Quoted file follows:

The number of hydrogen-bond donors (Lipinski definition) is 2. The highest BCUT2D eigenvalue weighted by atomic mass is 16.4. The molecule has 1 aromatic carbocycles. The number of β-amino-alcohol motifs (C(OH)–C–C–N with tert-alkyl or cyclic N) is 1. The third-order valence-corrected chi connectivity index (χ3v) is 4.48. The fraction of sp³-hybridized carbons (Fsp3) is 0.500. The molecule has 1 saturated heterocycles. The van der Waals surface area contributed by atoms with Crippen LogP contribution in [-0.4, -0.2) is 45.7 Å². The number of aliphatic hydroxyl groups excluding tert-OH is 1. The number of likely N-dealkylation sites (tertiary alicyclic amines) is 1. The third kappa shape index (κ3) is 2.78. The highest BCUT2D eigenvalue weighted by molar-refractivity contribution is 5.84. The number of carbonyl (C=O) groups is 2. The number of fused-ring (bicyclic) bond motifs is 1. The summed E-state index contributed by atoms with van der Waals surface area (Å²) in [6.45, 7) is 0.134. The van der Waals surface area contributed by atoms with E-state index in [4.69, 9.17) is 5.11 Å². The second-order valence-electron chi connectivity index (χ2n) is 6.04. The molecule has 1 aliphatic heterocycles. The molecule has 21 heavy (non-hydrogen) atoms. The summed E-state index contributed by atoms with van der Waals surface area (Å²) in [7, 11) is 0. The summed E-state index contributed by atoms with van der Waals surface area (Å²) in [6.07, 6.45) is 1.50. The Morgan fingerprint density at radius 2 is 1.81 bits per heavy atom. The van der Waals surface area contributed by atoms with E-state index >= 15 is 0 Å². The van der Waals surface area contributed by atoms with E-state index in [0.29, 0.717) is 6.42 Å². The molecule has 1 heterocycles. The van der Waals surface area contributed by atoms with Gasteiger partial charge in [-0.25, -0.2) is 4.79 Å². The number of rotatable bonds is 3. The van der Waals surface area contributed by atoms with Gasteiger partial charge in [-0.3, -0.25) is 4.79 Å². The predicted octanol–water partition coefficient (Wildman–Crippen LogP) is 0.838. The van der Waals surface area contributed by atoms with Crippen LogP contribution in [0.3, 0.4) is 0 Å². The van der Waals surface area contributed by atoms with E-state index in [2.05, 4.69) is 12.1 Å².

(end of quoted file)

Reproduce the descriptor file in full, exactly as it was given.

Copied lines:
The number of hydrogen-bond donors (Lipinski definition) is 2. The highest BCUT2D eigenvalue weighted by atomic mass is 16.4. The molecule has 1 aromatic carbocycles. The number of β-amino-alcohol motifs (C(OH)–C–C–N with tert-alkyl or cyclic N) is 1. The third-order valence-corrected chi connectivity index (χ3v) is 4.48. The fraction of sp³-hybridized carbons (Fsp3) is 0.500. The molecule has 1 saturated heterocycles. The van der Waals surface area contributed by atoms with Crippen LogP contribution in [-0.4, -0.2) is 45.7 Å². The number of aliphatic hydroxyl groups excluding tert-OH is 1. The number of likely N-dealkylation sites (tertiary alicyclic amines) is 1. The third kappa shape index (κ3) is 2.78. The highest BCUT2D eigenvalue weighted by molar-refractivity contribution is 5.84. The number of carbonyl (C=O) groups is 2. The number of fused-ring (bicyclic) bond motifs is 1. The summed E-state index contributed by atoms with van der Waals surface area (Å²) in [6.45, 7) is 0.134. The van der Waals surface area contributed by atoms with E-state index in [4.69, 9.17) is 5.11 Å². The second-order valence-electron chi connectivity index (χ2n) is 6.04. The molecule has 1 aliphatic heterocycles. The molecule has 21 heavy (non-hydrogen) atoms. The summed E-state index contributed by atoms with van der Waals surface area (Å²) in [7, 11) is 0. The summed E-state index contributed by atoms with van der Waals surface area (Å²) in [6.07, 6.45) is 1.50. The Morgan fingerprint density at radius 2 is 1.81 bits per heavy atom. The van der Waals surface area contributed by atoms with E-state index >= 15 is 0 Å². The van der Waals surface area contributed by atoms with E-state index in [0.29, 0.717) is 6.42 Å². The molecule has 1 heterocycles. The van der Waals surface area contributed by atoms with Gasteiger partial charge in [-0.25, -0.2) is 4.79 Å². The number of rotatable bonds is 3. The van der Waals surface area contributed by atoms with Gasteiger partial charge in [-0.3, -0.25) is 4.79 Å². The predicted octanol–water partition coefficient (Wildman–Crippen LogP) is 0.838. The van der Waals surface area contributed by atoms with Crippen LogP contribution in [0.3, 0.4) is 0 Å². The van der Waals surface area contributed by atoms with E-state index in [2.05, 4.69) is 12.1 Å².